The former House speaker represented Georgia when he was in Congress.
Before his poor showing in a debate and this week's primaries in Arizona and Michigan, Gingrich said he'd claim Georgia, Tennessee and Oklahoma on Super Tuesday and be in contention for delegates in Ohio.
On Thursday, however, Gingrich offered a different path for a comeback that goes past Tuesday's 10-state sweepstakes, The New York Times reported Friday.
"Let me just be clear: I have to win Georgia, I think, to be credible in the race," Gingrich said during a breakfast with business leaders in Atlanta. "If I win Georgia, the following week we go to Alabama and Mississippi. I think I'll win both of those. And we have a good opportunity to win Kansas [on March 10]."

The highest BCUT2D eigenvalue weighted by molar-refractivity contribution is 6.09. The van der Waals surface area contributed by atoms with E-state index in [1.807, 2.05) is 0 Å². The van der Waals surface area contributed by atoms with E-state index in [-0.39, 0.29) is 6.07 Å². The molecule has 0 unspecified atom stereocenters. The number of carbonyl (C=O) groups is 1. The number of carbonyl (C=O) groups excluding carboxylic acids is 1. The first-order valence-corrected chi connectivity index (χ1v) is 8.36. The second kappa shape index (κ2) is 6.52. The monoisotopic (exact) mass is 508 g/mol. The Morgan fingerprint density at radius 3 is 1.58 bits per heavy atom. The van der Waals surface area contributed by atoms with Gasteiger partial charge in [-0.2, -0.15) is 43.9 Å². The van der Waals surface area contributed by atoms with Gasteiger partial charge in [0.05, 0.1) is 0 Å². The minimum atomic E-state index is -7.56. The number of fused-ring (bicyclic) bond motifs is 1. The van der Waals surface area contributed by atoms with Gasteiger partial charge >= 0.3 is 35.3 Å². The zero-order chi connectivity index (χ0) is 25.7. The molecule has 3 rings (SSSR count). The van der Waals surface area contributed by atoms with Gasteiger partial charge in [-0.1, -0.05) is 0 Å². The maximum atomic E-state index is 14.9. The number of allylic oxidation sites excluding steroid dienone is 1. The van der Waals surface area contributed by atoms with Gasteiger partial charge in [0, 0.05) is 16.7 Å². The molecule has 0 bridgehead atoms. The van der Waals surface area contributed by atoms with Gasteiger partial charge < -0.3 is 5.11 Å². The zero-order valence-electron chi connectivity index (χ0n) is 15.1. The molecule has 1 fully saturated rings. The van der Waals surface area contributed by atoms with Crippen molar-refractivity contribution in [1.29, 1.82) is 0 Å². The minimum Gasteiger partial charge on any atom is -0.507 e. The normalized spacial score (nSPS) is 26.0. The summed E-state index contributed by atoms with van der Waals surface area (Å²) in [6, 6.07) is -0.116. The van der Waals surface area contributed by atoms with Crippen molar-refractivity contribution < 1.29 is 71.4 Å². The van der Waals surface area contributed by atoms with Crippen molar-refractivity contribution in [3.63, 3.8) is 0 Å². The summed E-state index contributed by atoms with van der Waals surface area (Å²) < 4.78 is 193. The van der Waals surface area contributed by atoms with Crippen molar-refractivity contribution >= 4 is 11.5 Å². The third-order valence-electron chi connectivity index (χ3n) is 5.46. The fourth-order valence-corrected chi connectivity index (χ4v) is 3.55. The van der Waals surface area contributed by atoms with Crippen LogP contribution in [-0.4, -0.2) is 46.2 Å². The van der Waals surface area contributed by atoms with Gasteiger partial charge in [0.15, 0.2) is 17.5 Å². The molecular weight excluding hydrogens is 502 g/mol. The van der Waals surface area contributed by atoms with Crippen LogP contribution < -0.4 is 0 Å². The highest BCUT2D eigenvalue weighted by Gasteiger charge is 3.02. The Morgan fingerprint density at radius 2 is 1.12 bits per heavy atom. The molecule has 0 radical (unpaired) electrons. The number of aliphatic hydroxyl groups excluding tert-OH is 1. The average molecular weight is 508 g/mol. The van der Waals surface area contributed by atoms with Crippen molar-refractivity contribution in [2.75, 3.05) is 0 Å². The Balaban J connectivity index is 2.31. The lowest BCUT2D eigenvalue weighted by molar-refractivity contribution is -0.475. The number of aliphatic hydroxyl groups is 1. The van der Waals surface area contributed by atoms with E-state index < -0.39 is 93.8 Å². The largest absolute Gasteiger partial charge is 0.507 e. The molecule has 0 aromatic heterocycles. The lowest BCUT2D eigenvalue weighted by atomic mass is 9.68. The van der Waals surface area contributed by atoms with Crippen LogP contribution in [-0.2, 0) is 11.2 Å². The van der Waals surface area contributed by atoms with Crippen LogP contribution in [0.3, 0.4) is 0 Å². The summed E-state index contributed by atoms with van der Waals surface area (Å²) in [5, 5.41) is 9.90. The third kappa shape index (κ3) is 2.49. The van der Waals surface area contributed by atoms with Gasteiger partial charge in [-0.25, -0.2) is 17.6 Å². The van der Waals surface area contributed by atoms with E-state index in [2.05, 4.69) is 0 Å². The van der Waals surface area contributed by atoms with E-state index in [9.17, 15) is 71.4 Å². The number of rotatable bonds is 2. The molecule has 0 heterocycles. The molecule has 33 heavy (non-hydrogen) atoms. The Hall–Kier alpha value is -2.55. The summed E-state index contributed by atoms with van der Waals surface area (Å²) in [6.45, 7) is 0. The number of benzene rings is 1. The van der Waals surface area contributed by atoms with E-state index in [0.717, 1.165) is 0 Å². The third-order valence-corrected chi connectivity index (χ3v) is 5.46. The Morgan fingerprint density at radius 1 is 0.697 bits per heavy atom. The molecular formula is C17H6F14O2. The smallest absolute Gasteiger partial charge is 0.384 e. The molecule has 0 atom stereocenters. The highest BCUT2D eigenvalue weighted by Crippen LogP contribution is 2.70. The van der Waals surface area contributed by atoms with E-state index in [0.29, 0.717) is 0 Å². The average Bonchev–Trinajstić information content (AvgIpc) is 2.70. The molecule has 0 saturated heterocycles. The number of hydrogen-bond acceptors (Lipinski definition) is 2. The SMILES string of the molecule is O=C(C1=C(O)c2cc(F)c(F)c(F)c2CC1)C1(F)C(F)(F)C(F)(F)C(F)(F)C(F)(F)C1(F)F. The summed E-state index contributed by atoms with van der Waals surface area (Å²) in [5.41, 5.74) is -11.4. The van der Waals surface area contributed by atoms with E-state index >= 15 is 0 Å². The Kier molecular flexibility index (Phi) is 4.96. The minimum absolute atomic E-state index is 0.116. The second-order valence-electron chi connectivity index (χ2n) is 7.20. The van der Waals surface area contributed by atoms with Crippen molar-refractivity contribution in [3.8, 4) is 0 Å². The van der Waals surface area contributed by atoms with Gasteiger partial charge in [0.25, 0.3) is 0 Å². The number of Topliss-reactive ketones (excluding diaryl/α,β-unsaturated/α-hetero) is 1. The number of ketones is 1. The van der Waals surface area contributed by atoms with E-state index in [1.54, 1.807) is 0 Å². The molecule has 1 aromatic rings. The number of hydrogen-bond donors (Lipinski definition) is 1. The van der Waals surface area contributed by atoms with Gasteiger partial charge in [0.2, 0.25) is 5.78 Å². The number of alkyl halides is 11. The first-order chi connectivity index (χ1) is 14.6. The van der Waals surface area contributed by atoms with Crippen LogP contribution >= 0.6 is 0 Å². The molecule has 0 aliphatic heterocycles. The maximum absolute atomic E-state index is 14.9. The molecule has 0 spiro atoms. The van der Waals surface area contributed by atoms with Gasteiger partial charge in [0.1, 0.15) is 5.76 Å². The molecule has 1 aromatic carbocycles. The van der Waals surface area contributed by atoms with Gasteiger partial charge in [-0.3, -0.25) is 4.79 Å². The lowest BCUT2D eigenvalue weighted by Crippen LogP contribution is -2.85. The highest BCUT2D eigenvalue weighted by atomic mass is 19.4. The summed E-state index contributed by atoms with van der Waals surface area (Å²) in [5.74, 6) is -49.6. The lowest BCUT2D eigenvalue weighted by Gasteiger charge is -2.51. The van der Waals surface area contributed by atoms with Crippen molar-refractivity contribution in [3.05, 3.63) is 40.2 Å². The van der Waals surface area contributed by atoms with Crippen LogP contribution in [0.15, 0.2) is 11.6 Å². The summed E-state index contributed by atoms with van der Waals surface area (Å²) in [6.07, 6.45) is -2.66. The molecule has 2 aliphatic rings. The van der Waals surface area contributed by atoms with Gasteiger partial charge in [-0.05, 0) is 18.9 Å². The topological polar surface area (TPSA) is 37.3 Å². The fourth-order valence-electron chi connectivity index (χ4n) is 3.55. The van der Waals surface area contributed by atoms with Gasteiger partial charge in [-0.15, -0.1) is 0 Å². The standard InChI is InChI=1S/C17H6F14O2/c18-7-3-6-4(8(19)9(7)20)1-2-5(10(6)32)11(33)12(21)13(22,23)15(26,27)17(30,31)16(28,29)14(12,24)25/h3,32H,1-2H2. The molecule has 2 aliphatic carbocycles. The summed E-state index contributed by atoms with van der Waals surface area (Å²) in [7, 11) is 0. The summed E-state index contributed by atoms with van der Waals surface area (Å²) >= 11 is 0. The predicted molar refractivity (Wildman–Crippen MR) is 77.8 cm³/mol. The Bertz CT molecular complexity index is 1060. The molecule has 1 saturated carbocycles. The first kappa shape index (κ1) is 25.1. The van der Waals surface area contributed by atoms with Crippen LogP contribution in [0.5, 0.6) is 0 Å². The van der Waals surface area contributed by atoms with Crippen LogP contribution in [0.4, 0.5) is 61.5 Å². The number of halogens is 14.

Gingrich, who's been crisscrossing Georgia since Monday, is trying to regain the momentum he had to win South Carolina before he lost big in Florida.
Analysts said Republican voters now perceive the scramble for the party's nomination to be a two-man race between former Massachusetts Gov. Mitt Romney and former U.S. Sen. Rick Santorum of Pennsylvania.
"I think people figured out this is down to Santorum and Romney," said Ohio Attorney General Mike DeWine, a Santorum supporter who expects Gingrich won't do well in Ohio. "Among the traditional Republican base … Rick has got a stronger message than Newt does."
R.C. Hammond, Gingrich's spokesman, said the candidate wasn't ignoring other Super Tuesday states and plans to visit Ohio and Tennessee before voting begins, the Times said.
"The campaign has long known that the primary season is set up to go for a long time," Hammond said. "You have to get to 1,144 [delegates]. … It's not going to happen Wednesday morning."